The supreme Court might have already held its vote on King v. Burwell, the case challenging federal tax credits to people buying Obamacare health insurance on the federal exchange because they live in states which did not create their own exchanges. The challengers posit that Congress intended it this way—that they wrote the law to explicitly exclude these millions of people from subsidies as incentive to states to create their own exchanges. The main problem for challengers is that pretty much nothing in the record of the law—from the very first meetings and hearings all the way through the rule-making process after it passed—confirms that interpretation.
Here’s even more evidence—or more accurately, complete lack of evidence—to show that theKing lawyers’ case is constructed out of basically nothing.
Over the past year, The huffington post has filed public record requests with multiple states and the Department of Health and Human Services to see if there was ever any discussion among federal and state officials about this very topic.
HuffPost examined results from within a specific time frame—after the passage of Obamacare and before August 2011, when the IRS issued its public ruling that subsidies should be universal—and focused on states that chose not to set up an exchange. In addition, HuffPost looked at more than 50,000 previously released emails from the governor’s office in Oklahoma.
Among all the emails, letters and press releases reviewed, there was not a single instance of an administration official warning that if states decided not to run their own health care exchanges, their citizens would not be eligible for the tax credit subsidies. Nor was there a single instance of a state official recognizing or anticipating such consequences.
Only when the issue began percolating on conservative news outlets, and had life breathed into it from conservative think tanks, did officials start to notice.
Oklahoma, one of just a handful of states that filed an amicus brief in support of the King plaintiffs, asserting that they knew all along they would be penalized for not creating an exchange. In the 50,000 emails from Gov. Mary Fallin’s office, there was not a single hint that this was the understanding of state officials and the issue wasn’t even mentioned until Nov. 16, 2011, when the wall street Journalpublished an op-ed by the legal minds behind this challenge posing the theory. Throughout 2011 and 2012, Fallon was actually advocating that the state set up an exchange. That’s until her attorney general, Scott Pruitt, wrote to her saying that he was going to sue the federal government, and if she pursued the state-based exchange and got it, “I will have to dismiss the lawsuit.”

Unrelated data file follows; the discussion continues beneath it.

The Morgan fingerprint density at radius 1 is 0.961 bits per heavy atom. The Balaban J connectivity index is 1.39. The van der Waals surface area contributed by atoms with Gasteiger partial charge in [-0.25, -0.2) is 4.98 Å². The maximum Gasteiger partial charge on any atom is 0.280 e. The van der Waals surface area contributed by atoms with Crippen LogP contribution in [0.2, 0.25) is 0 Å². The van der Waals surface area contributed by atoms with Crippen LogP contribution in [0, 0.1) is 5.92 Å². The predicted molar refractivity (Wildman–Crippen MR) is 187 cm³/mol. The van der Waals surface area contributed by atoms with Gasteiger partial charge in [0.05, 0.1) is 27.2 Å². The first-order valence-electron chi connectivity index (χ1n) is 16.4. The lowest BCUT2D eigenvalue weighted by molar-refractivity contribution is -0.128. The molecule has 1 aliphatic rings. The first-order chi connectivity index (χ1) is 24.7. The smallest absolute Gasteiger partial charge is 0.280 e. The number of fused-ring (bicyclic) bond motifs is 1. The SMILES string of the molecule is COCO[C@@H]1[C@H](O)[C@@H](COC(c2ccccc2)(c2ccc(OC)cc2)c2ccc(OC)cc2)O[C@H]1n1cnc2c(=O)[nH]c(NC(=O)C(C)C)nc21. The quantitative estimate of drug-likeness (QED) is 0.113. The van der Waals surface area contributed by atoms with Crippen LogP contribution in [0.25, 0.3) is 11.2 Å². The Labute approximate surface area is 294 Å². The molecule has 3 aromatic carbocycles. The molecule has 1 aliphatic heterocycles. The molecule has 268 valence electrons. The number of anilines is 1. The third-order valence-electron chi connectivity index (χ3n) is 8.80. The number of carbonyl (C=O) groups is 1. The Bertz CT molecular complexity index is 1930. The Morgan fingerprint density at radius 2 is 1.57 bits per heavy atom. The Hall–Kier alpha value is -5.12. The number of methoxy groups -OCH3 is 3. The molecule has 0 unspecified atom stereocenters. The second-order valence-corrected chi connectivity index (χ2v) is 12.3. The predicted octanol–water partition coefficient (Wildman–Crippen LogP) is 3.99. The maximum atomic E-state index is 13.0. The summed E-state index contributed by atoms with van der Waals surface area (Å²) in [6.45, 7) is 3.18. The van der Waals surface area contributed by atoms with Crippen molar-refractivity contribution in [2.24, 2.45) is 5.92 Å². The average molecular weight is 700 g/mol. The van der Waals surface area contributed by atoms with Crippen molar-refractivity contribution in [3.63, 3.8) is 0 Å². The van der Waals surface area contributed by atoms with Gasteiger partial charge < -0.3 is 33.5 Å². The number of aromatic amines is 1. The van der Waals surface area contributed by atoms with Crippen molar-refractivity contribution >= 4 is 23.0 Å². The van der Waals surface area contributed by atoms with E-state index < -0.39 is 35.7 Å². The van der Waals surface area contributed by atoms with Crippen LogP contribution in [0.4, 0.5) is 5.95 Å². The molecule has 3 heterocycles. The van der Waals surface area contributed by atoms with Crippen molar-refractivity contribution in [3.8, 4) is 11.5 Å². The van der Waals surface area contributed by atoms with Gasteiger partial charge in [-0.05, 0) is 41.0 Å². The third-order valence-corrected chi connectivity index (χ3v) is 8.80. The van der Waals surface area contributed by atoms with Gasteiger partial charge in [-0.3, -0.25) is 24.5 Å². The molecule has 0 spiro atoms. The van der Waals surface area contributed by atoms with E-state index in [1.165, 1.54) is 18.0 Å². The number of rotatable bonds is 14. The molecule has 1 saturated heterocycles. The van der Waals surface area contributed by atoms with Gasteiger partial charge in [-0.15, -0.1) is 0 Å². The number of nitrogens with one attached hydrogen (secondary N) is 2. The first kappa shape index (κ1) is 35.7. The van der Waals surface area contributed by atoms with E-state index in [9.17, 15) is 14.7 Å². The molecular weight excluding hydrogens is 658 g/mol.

Suing the Obama administration was far more important to Fallon and Pruitt than making sure their constituents had affordable health insurance. That’s not surprising anymore, really. It’s just how Republicans work.
“No. No. No. That was never, never brought up,” [state Sen. Jim McClendon (R)] McClendon said in an interview with The Huffington Post last month. “I was unaware of that stipulation in the Affordable Care Act, and I would almost have to guess that anybody involved in this process was not aware of it. I was a little surprised when it came up eventually. Nope. I was the chairman of the commission and I was totally unaware of that.”
In other words, according to McClendon, at no point during the commission’s five meetings between September and November 2011, nor during a legislative debate that stretched into the spring of 2012, did anyone conceive of the most significant consequence that could result from Alabama opting for a federally run health insurance marketplace. The commission ended up unanimously recommending a state-run exchange.
By the time that recommendation was made, Republican opposition to the law and anything at all having to do with it had solidified, and even Bentley flip-flopped. But in making that decision, there was no “realization” that some 165,000 people would be left out in the cold, unable to afford insurance without the subsidies. In fact, three more members of the commission who talked to HuffPost completely deny that possibility ever occurring to them. Two members of the commission, though, say they totally knew about it, one of whom is a former representative who was forced to resign after pleading guilty to corruption charges and the other an insurance industry representative who says he has the notes to prove it, but refuses to make those notes available.
This understanding by the states is critical to the case and to the justices’ decision. They’re not deciding whether the law is constitutional, but what Congress intended in this statute. Critical to that is whether Congress made their intent clear to the states—that’s the key to Justice Anthony Kennedy’s major concern expressed in the oral arguments. Was the federal government being unconstitutionally coercive in the law by putting this burden on the states? And would they be so sneaky about doing so?
Most reasonable people would say “no.” We’ll see if the majority of the supreme court is made up of reasonable people in June, when their decision is handed down.
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